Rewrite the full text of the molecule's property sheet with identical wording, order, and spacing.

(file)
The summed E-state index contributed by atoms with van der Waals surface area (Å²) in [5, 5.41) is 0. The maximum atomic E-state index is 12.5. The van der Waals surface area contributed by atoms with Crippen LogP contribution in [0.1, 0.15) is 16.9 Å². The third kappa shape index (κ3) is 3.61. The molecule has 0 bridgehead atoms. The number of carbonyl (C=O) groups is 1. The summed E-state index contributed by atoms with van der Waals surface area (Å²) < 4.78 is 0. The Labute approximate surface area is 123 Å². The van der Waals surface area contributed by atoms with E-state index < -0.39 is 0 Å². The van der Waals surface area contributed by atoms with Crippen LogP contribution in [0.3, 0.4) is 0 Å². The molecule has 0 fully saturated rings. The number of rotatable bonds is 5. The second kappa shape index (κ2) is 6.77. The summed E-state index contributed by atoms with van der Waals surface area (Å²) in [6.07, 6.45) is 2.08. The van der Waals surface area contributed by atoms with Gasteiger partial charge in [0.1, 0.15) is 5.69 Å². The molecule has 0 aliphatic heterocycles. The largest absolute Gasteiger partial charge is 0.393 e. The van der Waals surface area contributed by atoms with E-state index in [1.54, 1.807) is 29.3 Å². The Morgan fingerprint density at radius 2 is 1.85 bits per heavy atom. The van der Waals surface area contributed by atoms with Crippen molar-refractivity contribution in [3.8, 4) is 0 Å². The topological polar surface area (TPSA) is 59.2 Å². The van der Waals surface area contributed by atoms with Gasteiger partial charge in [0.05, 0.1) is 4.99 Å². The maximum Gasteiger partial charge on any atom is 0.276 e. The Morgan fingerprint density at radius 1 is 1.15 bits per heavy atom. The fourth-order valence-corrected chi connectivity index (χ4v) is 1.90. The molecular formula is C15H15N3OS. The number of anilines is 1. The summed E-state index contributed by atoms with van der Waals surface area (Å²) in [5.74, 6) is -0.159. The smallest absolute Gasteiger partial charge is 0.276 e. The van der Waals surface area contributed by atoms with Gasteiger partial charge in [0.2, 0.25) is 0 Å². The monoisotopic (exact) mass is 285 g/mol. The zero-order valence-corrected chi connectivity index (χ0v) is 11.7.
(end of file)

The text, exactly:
The summed E-state index contributed by atoms with van der Waals surface area (Å²) in [5, 5.41) is 0. The maximum atomic E-state index is 12.5. The van der Waals surface area contributed by atoms with Crippen LogP contribution in [0.1, 0.15) is 16.9 Å². The third kappa shape index (κ3) is 3.61. The molecule has 0 bridgehead atoms. The number of carbonyl (C=O) groups is 1. The summed E-state index contributed by atoms with van der Waals surface area (Å²) < 4.78 is 0. The Labute approximate surface area is 123 Å². The van der Waals surface area contributed by atoms with E-state index < -0.39 is 0 Å². The van der Waals surface area contributed by atoms with Crippen LogP contribution in [0.3, 0.4) is 0 Å². The molecule has 0 fully saturated rings. The number of rotatable bonds is 5. The second kappa shape index (κ2) is 6.77. The summed E-state index contributed by atoms with van der Waals surface area (Å²) in [6.07, 6.45) is 2.08. The van der Waals surface area contributed by atoms with Gasteiger partial charge in [0.1, 0.15) is 5.69 Å². The molecule has 0 aliphatic heterocycles. The largest absolute Gasteiger partial charge is 0.393 e. The van der Waals surface area contributed by atoms with E-state index in [1.54, 1.807) is 29.3 Å². The Morgan fingerprint density at radius 2 is 1.85 bits per heavy atom. The van der Waals surface area contributed by atoms with Crippen molar-refractivity contribution in [3.8, 4) is 0 Å². The topological polar surface area (TPSA) is 59.2 Å². The van der Waals surface area contributed by atoms with Gasteiger partial charge in [0.05, 0.1) is 4.99 Å². The maximum Gasteiger partial charge on any atom is 0.276 e. The Morgan fingerprint density at radius 1 is 1.15 bits per heavy atom. The fourth-order valence-corrected chi connectivity index (χ4v) is 1.90. The molecular formula is C15H15N3OS. The number of anilines is 1. The summed E-state index contributed by atoms with van der Waals surface area (Å²) in [5.74, 6) is -0.159. The smallest absolute Gasteiger partial charge is 0.276 e. The van der Waals surface area contributed by atoms with Gasteiger partial charge in [0.2, 0.25) is 0 Å². The monoisotopic (exact) mass is 285 g/mol. The zero-order valence-corrected chi connectivity index (χ0v) is 11.7.